Kids Activities in Seattle


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  • Big Picture
    By the Numbers: Big Picture 1-screen theater 21—minimum age for entry (alcohol is served) 10-feet—the height of the screen 20-feet—the width of the screen 100—seating capacity 100% chance of reclining comfortably in the oversized plush seats 1 story beneath street level, under a steakhouse 1 of 23 “Coolest Small Businesses” in Seattle, according to Business Insider 1 of 20 “Top Movie Theaters in the World”, according to Men’s Journal
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    2505 1st Ave
    Seattle, WA US
  • Hiram M. Chittenden Locks
    Both recreational and commercial boats use this canal to travel between Puget Sound and the freshwater harbor. Along with a free visitor center, the locks have lots of cool things to see, such as a botanical garden and a fish ladder used by migrating salmon.
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    3015 NW 54th St
    Seattle, WA US
  • Seattle Art Museum
    On the first Thursday of every month, admission is free to this massive collection of international and regional art across many eras. And it’s always free to visit the nine-acre sculpture garden on the waterfront.
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    100 University Street
    Seattle, WA US
  • Nordic Heritage Museum
    Denmark, Finland, Iceland, Norway, and Sweden aren't just places with chilly winters and beautiful sea ports. They're the five Nordic countries, and since 1980, Nordic Heritage Museum has been the only museum in the U.S. to celebrate the contributions of immigrants from that area. Today the museum continues that tradition by sharing their rich history through carefully cultivated exhibits.? Size: three floors of permanent exhibits displaying part of a 65,000-piece collection that includes artifacts, fine art, and music Immigration Stories: Lifelike dioramas spin the tale of a Scandinavian family immigrating to the U.S. in the 19th century. The exhibit traces their path?from their entrance at Ellis Island through their travel west to Ballard?with scenes from a post office, a blacksmith shop, and a family home. Common Bonds: Five third-floor galleries dedicated to the people from each Nordic country celebrate immigrant contributions achievements in the Pacific Northwest. Past Exhibits: Danish Modern: Design for Living displayed mid-century modern era furniture designed by Danish artists, including Hans Wegner's famed Round Chair. Special Programs and Events: At Craft School, artisans teach techniques such as woodcarving and photo preservation. During the annual Nordic Christmas celebration Yulefest, visitors shop while feasting on traditional Scandinavian fare before paying Santa a visit.
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    3014 NW 67th St
    Seattle, WA US
  • The Center For Wooden Boats
    Six Things to Know About The Center for Wooden Boats At The Center for Wooden Boats, you can explore vessels from days of yore in exhibits before taking to the water in a classic sail or row boat yourself. Read on to learn more about this unique place that’s half-museum, half-boat-rental facility: It's a living museum. This means you won't find any "no touching" signs. In fact, touching is encouraged. The museum believes that by getting up close and personal with the historical boats, you'll better appreciate them and learn more overall. The collection is always changing. That's because the center's workers are constantly acquiring and repairing new boats. Classes are available for everyone. Kids, families, and adults can take classes on subjects such as sailing, toy-boat building, woodworking, or attracting mermaids with carefully chosen sea chanteys. You can get your hands dirty. There’s an on-site a workshop where visitors can learn traditional wooden-boat maintenance skills. You can donate your old boat to support the museum. Donations are either put on display or sold to raise money for the center. No stuffy dress code required. "This is an opportunity for people to sort of be a member of a yacht club," founder Dick Wagner told the Seattle Post-Intelligencer. "You meet a lot of neat people, and you don't have to wear a blue blazer."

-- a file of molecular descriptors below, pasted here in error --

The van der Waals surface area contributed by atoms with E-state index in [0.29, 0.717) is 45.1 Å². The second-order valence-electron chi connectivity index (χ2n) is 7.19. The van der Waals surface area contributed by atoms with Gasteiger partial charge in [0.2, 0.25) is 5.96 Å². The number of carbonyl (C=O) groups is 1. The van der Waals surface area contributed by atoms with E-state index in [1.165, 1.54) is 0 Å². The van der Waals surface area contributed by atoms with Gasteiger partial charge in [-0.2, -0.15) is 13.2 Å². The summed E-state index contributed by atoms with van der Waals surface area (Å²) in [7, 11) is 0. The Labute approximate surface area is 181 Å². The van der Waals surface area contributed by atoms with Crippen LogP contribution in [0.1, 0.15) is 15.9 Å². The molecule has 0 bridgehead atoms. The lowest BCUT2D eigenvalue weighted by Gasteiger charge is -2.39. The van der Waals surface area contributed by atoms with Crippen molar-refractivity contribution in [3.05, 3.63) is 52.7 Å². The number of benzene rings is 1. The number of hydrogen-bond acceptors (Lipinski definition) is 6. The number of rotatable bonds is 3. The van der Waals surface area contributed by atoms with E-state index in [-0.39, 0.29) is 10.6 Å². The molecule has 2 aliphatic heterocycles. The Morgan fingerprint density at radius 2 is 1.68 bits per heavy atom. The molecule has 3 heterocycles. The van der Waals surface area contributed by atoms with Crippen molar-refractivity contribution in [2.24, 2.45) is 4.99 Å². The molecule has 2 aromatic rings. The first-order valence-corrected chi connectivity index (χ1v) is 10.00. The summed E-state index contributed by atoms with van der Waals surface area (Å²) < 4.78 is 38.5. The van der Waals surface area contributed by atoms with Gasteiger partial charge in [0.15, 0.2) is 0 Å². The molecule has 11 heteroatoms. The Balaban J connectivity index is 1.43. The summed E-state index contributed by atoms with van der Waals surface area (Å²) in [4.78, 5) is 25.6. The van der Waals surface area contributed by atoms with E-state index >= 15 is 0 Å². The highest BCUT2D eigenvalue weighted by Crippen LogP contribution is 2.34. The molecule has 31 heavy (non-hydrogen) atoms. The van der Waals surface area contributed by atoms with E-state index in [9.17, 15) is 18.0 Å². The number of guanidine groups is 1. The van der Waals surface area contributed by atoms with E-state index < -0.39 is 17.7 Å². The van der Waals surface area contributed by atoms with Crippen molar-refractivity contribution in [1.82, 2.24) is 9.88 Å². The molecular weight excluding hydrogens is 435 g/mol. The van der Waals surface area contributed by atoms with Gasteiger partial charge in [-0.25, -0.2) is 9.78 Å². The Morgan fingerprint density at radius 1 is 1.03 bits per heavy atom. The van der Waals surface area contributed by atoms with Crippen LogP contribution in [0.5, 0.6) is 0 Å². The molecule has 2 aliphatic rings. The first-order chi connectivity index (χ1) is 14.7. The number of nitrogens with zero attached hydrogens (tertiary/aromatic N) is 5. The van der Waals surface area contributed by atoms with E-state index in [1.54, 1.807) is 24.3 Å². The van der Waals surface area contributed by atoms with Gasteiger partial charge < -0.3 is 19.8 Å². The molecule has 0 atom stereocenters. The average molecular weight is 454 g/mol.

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    1010 Valley St
    Seattle, WA US
  • The Museum of History and Industry
    Seattle’s Museum of History and Industry, known around town by its MOHAI acronym, recently relocated to a waterfront location in South Lake Union, and is now housed in the former Naval Reserve Armory building. It’s a smart change for the popular historical and educational spot, considering its new proximity to some of Seattle’s biggest businesses: outdoor retailer REI and Amazon.com. The museum’s permanent collection traces the city’s history, with nods to the city’s 1962 World’s Fair, the surprising 1999 WTO riots, and the birth and growth of aerospace giant Boeing. Temporary exhibits address topics as diverse as Seattle-specific artists, the history of gay culture citywide or the many engineering feats that have helped a region filled with bodies of water and steep slopes stay connected. The newly-opened Bezos Center for Innovation explores Seattle’s history of entrepreneurship and engages guests in interactive activities to elicit their inner CEO.
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    2700 24th Ave E
    Seattle, WA US

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